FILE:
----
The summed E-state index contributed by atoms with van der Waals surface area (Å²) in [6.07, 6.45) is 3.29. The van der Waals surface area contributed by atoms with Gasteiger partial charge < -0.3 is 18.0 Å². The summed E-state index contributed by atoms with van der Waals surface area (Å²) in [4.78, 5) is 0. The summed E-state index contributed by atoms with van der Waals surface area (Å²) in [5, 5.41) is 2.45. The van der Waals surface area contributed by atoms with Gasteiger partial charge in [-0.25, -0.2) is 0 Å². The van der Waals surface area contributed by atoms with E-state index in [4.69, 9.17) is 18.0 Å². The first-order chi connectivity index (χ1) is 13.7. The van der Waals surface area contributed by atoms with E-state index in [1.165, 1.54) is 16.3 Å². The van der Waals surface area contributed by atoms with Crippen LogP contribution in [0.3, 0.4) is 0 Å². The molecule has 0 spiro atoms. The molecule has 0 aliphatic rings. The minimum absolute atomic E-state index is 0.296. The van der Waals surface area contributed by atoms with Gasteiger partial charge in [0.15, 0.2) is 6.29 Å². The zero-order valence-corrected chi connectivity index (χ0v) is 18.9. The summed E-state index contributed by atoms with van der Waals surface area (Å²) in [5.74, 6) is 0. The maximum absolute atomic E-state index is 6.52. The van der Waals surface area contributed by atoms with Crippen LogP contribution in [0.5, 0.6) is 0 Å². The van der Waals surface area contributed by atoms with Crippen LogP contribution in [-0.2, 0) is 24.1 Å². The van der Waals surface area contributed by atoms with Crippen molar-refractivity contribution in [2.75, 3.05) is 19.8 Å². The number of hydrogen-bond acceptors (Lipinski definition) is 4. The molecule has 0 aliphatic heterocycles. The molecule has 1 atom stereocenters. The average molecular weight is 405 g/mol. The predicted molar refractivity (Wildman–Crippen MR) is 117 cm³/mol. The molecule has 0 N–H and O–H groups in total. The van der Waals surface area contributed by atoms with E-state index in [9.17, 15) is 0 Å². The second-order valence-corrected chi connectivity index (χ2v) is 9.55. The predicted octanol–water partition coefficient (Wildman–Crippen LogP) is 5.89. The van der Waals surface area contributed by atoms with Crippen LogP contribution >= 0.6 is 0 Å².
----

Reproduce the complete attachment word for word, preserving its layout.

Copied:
The summed E-state index contributed by atoms with van der Waals surface area (Å²) in [6.07, 6.45) is 3.29. The van der Waals surface area contributed by atoms with Gasteiger partial charge < -0.3 is 18.0 Å². The summed E-state index contributed by atoms with van der Waals surface area (Å²) in [4.78, 5) is 0. The summed E-state index contributed by atoms with van der Waals surface area (Å²) in [5, 5.41) is 2.45. The van der Waals surface area contributed by atoms with Gasteiger partial charge in [-0.25, -0.2) is 0 Å². The van der Waals surface area contributed by atoms with E-state index in [4.69, 9.17) is 18.0 Å². The first-order chi connectivity index (χ1) is 13.7. The van der Waals surface area contributed by atoms with E-state index in [1.165, 1.54) is 16.3 Å². The van der Waals surface area contributed by atoms with Crippen LogP contribution in [0.3, 0.4) is 0 Å². The molecule has 0 spiro atoms. The molecule has 0 aliphatic rings. The minimum absolute atomic E-state index is 0.296. The van der Waals surface area contributed by atoms with Gasteiger partial charge in [0.15, 0.2) is 6.29 Å². The zero-order valence-corrected chi connectivity index (χ0v) is 18.9. The summed E-state index contributed by atoms with van der Waals surface area (Å²) in [5.74, 6) is 0. The maximum absolute atomic E-state index is 6.52. The van der Waals surface area contributed by atoms with Crippen LogP contribution in [0.5, 0.6) is 0 Å². The van der Waals surface area contributed by atoms with Crippen LogP contribution in [-0.2, 0) is 24.1 Å². The van der Waals surface area contributed by atoms with Crippen molar-refractivity contribution in [2.75, 3.05) is 19.8 Å². The number of hydrogen-bond acceptors (Lipinski definition) is 4. The molecule has 0 aliphatic heterocycles. The molecule has 1 atom stereocenters. The average molecular weight is 405 g/mol. The predicted molar refractivity (Wildman–Crippen MR) is 117 cm³/mol. The molecule has 0 N–H and O–H groups in total. The van der Waals surface area contributed by atoms with E-state index in [9.17, 15) is 0 Å². The second-order valence-corrected chi connectivity index (χ2v) is 9.55. The predicted octanol–water partition coefficient (Wildman–Crippen LogP) is 5.89. The van der Waals surface area contributed by atoms with Crippen LogP contribution >= 0.6 is 0 Å².